Archive for February, 2017


Water Resources Engineering (WRE) connects to economic, environmental, and societal issues. Our student Allison Harding makes this connection in Moscow, Russia. This current event was reported in Russia Beyond the Headlines online news, on September 5, 2014, under the title “Russia’s Battle with Water Pollution Continues”, by reporter Sophie Terekhova. An independent report written on February 9, 2009, under RT news also documented this event, increasing its reliability, and can be found at here.

Sources of safe drinking water are becoming few and far between as thousands of companies continue to unleash hazardous chemicals into our lakes and rivers each year, and the lack of sufficient purification technologies has only exacerbated the issue further, especially in the case of Russia.  In Russia, it has been found that a third of drinking water sources fail to meet acceptable standards due to chemical contamination.  Water quality is an important issue to address in WRE for the goal of this discipline is to efficiently supply water for human use.  It is estimated that humans use around 80-100 gallons of water a day; so when you take that into account for a whole population the size of Russia, then that’s a lot of potable water that needs to be adequately treated and distributed across a widespread area (Perlman, 2017).  According to a journal article by the Water Problems Institute of Russian Academy of Sciences, only “8% of the renewable water in Russia is in areas with 80% of the population” (Barenboim et al., 2013). So to deal with this high demand for potable water, especially in densely populated areas, the proper infrastructure and technology need to be installed; however this is still not the case completely yet in these highly urbanized areas like Moscow.  So this article was about the innovative new solutions for water purification being put in place around Russia’s urbanized areas to help water treatment plants better meet the water demand of Russia’s industries, residents, etc.  The article had a lot of qualitative detail about the water purification technologies, however it could have contained more quantitative information as well about the technologies’ potential impacts on the efficiency and design capacity of the water treatment plants.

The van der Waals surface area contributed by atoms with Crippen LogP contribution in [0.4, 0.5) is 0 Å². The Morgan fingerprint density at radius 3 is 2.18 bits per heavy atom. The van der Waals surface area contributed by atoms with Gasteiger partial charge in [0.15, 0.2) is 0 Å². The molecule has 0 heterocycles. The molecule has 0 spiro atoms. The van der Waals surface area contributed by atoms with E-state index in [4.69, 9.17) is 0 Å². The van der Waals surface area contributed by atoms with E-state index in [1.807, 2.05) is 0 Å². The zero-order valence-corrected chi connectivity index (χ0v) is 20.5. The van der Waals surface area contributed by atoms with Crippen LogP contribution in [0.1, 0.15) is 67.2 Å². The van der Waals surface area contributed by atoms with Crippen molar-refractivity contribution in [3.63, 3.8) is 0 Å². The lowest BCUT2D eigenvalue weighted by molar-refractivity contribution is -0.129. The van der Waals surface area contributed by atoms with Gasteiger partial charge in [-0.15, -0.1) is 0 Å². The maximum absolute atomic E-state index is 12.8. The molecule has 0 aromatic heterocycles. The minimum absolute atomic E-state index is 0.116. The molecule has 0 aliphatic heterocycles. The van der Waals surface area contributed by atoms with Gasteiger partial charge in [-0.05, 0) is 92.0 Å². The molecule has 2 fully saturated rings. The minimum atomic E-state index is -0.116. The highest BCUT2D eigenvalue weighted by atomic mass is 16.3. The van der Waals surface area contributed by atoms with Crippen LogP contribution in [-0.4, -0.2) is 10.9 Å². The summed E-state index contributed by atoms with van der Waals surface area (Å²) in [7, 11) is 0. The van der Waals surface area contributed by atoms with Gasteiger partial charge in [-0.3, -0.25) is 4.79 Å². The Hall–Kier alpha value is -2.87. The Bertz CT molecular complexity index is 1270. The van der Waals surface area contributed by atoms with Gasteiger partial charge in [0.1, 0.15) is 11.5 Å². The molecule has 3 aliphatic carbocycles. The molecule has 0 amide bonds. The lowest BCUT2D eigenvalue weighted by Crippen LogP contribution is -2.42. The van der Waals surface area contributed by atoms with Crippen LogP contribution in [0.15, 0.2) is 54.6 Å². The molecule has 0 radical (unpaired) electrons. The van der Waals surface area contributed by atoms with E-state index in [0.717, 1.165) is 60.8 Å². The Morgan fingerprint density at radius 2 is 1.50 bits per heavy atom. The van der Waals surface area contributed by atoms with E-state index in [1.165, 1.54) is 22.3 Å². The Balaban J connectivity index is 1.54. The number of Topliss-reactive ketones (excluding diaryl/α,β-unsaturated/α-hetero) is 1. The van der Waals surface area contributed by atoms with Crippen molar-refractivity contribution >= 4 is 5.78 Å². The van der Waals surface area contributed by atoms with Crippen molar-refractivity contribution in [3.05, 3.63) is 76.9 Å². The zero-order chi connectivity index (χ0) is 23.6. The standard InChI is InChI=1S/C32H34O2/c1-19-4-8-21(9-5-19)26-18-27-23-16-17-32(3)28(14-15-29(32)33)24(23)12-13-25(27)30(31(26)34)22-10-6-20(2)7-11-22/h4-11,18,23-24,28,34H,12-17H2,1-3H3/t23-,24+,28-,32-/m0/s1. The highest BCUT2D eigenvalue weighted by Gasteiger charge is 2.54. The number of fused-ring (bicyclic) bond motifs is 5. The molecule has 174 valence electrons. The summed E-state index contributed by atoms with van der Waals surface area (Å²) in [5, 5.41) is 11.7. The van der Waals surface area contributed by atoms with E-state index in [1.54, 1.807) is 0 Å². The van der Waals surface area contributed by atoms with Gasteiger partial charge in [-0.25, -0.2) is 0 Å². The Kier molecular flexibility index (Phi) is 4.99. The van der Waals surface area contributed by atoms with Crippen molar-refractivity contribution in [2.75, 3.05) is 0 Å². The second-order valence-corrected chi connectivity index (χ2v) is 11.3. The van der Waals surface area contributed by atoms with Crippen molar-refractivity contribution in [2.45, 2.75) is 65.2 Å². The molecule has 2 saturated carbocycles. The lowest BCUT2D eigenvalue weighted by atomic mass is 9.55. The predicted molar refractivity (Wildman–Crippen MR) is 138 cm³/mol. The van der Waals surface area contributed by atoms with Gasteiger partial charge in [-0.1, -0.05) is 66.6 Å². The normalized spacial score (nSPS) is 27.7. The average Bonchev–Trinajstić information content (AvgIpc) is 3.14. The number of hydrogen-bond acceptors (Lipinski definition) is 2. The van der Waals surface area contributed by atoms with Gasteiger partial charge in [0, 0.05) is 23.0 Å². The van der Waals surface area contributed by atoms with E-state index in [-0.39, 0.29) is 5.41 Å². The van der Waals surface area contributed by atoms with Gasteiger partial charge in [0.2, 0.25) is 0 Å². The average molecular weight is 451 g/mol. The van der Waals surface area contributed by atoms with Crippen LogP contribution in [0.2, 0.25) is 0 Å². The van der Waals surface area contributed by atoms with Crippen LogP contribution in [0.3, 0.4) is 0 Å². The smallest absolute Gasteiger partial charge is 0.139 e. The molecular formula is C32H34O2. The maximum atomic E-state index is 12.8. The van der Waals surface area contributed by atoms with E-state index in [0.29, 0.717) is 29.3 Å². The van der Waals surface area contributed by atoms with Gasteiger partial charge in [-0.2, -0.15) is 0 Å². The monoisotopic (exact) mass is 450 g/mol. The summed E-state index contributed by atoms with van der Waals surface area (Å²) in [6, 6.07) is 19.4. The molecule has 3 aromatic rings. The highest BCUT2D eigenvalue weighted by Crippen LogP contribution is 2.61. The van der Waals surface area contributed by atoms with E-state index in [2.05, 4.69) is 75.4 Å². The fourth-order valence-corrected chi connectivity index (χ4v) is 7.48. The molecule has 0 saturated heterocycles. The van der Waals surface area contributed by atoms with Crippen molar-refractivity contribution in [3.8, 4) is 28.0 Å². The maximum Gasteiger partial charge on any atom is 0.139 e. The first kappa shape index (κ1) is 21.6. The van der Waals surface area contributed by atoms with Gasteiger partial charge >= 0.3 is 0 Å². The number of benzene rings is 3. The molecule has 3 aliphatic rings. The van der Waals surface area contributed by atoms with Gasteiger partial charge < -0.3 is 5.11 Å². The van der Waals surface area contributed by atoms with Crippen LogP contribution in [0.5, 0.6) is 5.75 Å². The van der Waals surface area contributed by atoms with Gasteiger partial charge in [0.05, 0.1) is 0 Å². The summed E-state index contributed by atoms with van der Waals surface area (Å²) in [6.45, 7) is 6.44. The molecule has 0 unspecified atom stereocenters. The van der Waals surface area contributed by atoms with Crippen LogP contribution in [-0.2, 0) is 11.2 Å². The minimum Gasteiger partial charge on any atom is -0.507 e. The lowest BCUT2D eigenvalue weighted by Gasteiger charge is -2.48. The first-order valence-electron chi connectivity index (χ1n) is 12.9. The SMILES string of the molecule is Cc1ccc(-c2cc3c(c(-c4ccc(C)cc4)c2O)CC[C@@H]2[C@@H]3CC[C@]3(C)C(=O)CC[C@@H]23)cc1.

This current development in water purification technology in Russia may have several socioeconomic and environmental impacts on the country as a whole.  The latest water purification system that the Novosibirsk Institute of Mining and a team of former equipment suppliers to Gazprom, Russia’s largest energy company, have been working on is called Aquifer (see Figure 1). This new technology is an ejector-dispersant that saturates the water intensively with oxygen, thereby oxidizing many impurities (such as iron) without the use of any catalyst loading.  Catalyst loading is a method usually employed by many water treatment plants, however it can be rather expensive and it requires constant replenishment, so this makes Aquifer a more economically viable option.  Also due to the fact that this system doesn’t have any mechanical moving parts, this technology is a big saver on energy costs – another economic advantage to treatment plants.  So the cost to install Aquifer at these plants may run a high initial cost, however in the long run, not only would Aquifer help treatment plants meet water demand more sufficiently but also more cost-effectively.  In terms of impacts on the environment and society, Aquifer is a much safer and effective method to disinfecting water than classic methods such as chlorination and ozonation.  These other methods are often utilized by water treatment plants however they are potentially more dangerous due to the chemicals involved; for example, chlorine especially is a chemical that is very difficult to store, transport, and use safely. If there is an accidental spill of chlorine, then there will be detrimental impacts on the surrounding environment and residents.  Also Aquifer has been shown to be more effective at purifying water sources so this will have a beneficial impact on the safety and health of the Russian society.  This need to address Russia’s long-standing water pollution issue was also documented in an article by the Water Problems Institute of Russian Academy of Sciences in 2013, which found that water insecurity in the most populated regions of Russia is primarily contributed to inadequate water quality and that better sanitation of the drinking water supply is needed in order to not further compromise the health, safety, and productivity of the society (Barenboim et al., 2013).